Asia embraced China's vaccines to fight COVID-19. Now it may be uniquely vulnerable to Omicron

As the Omicron variant swiftly becomes the dominant COVID-19 strain in much of North America, Europe and Australia, the world’s most populated region has mostly kept it at bay. 

But Asia is bracing for the almost inevitable surge of Omicron cases in the coming weeks. 

Asian governments know that even with reinforced borders and tough restrictions, they can’t keep the highly infectious strain out forever.

They are now doing what they can with the resources available to them to protect their populations. 

But some parts of Asia are relying on a vaccine that may not offer adequate protection against the new variant. 

Omicron puts Chinese vaccines to the test

Sinovac and Sinopharm were initially popular across Asia, with more than 30 nations either buying jabs or receiving donated shots, as China aggressively used its vaccines as a diplomatic bargaining chip. 

A forklift driver shifts a huge box with 'Sinovac' written across the side
Sinovac and Sinopharm were used in many parts of Asia and South America. (Reuters: Jose Cabezas)

But some studies have raised concerns about how Chinese-made vaccines fare against Omicron infections. 

Scientists in Hong Kong say three doses of Sinovac do not produce adequate levels of antibodies to fight the Omicron variant.

Another study by Yale University found that even a Pfizer booster did not do enough to protect someone who was double vaccinated with Sinovac.

The Yale experts recommended two shots of Pfizer for anyone who had received Sinovac, to make up the shortfall.  


Beijing-based pharmaceutical company Sinovac insists its laboratory studies show three doses of the vaccine will neutralise Omicron.

While Western-made jabs Moderna, AstraZeneca and Pfizer are also less effective against the Omicron variant without boosters, one expert said people who received Sinovac and Sinopharm appeared to be the most vulnerable. 

“If we just look at the levels of this neutralising antibody, they appear to be on the lower side to begin with and required boosting even before Omicron,” said Dr Jerome Kim, the director general of the International Vaccine Institute.

Some Asian nations began making the switch away from Sinovac and Sinopharm before Omicron hit. 

Thailand is now offering fourth shots to those who received a double dose of Sinovac, or a cocktail of Sinovac and AstraZeneca. 

But other nations are sticking with the Chinese vaccines. 

Indonesia rolls out Sinovac for kids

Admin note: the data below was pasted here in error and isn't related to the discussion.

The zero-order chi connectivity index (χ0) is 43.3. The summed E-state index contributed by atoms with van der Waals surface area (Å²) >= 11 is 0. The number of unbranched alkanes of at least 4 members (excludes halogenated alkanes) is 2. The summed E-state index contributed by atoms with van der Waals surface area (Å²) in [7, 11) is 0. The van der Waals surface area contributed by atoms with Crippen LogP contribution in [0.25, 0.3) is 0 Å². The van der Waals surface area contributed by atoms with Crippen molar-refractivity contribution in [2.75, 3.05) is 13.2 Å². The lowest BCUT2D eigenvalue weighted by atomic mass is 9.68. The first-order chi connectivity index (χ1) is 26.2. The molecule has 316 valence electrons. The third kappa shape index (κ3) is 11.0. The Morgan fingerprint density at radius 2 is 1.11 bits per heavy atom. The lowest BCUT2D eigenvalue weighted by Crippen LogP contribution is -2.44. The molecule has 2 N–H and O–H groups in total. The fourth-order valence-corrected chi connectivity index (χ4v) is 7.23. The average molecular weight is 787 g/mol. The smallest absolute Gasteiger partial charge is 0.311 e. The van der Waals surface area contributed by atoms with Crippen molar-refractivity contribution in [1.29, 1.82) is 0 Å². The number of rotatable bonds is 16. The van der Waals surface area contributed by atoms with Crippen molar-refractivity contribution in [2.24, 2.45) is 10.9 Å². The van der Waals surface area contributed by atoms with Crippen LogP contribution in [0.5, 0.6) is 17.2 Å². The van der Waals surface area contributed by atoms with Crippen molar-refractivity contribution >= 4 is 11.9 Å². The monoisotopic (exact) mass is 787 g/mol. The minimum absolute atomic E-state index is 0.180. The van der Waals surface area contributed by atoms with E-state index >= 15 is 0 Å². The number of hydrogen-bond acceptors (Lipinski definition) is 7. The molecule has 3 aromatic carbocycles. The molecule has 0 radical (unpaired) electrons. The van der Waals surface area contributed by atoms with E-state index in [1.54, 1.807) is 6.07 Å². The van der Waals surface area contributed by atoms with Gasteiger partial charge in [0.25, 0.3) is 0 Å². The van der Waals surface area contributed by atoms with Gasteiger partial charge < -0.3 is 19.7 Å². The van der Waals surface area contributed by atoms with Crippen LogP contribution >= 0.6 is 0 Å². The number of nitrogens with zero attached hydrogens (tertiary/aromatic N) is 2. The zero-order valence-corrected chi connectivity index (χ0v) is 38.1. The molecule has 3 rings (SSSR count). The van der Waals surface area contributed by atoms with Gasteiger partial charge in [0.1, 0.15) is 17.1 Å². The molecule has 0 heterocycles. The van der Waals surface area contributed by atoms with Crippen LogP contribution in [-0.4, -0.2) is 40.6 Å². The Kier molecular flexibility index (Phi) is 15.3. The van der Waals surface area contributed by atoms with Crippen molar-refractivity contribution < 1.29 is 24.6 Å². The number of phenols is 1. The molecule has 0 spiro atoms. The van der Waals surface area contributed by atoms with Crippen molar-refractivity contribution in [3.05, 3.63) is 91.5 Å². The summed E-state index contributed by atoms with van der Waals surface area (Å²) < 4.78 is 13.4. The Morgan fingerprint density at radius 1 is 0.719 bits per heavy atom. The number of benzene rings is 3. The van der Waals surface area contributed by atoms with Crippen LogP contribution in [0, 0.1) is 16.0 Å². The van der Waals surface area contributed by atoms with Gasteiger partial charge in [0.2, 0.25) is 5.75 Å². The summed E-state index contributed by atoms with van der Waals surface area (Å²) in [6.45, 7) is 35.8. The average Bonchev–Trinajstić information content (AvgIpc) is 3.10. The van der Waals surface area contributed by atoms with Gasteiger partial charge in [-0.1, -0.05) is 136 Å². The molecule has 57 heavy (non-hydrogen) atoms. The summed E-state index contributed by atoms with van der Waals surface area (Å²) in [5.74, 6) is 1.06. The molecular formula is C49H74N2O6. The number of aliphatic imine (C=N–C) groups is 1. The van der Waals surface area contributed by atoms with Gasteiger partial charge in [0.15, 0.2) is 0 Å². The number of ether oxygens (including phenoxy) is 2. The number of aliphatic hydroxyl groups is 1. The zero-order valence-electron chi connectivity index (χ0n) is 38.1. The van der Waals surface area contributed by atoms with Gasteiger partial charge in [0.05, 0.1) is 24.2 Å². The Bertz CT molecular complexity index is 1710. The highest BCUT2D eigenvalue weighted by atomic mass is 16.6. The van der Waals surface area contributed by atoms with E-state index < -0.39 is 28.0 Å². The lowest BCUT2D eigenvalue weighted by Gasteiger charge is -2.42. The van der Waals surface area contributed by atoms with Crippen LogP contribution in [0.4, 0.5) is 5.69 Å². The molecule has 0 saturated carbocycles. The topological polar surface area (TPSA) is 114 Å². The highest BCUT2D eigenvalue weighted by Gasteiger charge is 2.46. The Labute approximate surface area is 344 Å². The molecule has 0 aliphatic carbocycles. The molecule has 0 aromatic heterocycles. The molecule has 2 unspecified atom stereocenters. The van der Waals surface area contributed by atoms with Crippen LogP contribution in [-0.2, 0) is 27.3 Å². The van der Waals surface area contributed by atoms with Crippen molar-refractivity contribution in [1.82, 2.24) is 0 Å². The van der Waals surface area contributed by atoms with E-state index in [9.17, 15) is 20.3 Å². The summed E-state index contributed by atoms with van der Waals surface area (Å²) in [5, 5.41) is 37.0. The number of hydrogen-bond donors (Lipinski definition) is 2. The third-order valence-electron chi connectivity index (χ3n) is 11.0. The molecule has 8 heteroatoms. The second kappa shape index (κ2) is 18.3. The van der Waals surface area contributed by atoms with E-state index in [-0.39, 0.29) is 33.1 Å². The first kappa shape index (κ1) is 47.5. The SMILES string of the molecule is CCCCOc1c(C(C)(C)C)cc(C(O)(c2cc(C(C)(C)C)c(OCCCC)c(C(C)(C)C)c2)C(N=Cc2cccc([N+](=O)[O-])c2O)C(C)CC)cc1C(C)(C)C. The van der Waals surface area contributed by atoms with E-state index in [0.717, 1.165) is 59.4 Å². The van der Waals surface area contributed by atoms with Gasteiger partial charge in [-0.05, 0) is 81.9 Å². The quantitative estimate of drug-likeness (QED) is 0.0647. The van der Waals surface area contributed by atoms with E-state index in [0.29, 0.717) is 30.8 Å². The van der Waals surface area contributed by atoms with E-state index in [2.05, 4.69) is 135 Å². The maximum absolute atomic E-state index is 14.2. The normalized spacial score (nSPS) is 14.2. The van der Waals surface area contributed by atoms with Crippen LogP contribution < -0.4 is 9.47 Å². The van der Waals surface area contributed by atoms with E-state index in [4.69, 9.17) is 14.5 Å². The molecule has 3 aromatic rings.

Despite concerns, Indonesia is using Sinovac to vaccinate children between the ages of six and 11 — the only shot the country has so far approved for kids. 

A little girl in a Hello Kitty face mask leans against a woman as a nurse in scrubs prepares a needle
Some studies suggest Sinovac and Sinopharm offer little to no protection against Omicron without boosters. (ABC News )

“We are doing more studies, including on Pfizer,” Siti Nadia Tarmizi, a spokeswoman for the Indonesian Health Ministry, said. 

“Once the result is out then we can use Pfizer to vaccinate our children.” 

Since the Delta variant fuelled one of the most devastating outbreaks in Asia last year, cases in Indonesia appear to have stabilised. 

So far, only a handful of cases of Omicron have been officially reported in Indonesia, but experts know that it is likely to be circulating in much higher numbers. 

Indonesians can only get a COVID test if they pay for it. 

PCR tests cost about $30, which is expensive in a country where the average wage in Jakarta is $440 a month. 

More than 4 million infections have been recorded in Indonesia, but the real number is likely to be much higher given the low testing rates. 

Dr Kim expects many in Indonesia will be hit again as Omicron spreads. 

“It could potentially infect people who’ve been infected before,” he said.

“It appears that at least some of the data suggests that it may be less virulent, that people get less sick. 

Where will the ‘next Omicron’ come from? 

With the world now needing huge quantities of Pfizer and Moderna to fight off Omicron, Dr Kim says we are now reaching a “tipping point” when it comes to vaccine production. 

“Globally, we’re making between 1.5 and 2 billion doses a month,” he said. 

“Supply definitely should not be an issue.” 

A woman in scrubs touches vials in a big metal drum
Dr Kim says the world could be producing 2.5 billion vaccine doses a month by mid-2022. (Reuters: Ramzi Boudina)

Asia’s roughly 4.5 billion people will soak up a great deal of the incoming supply. 

Even if their populations can be adequately vaccinated in the coming months, Dr Kim says many countries do not have the technical ability to test and monitor the virus circulating in their populations. 

And he warns that makes them prime candidates to be the next birthplace of a dangerous variant. 

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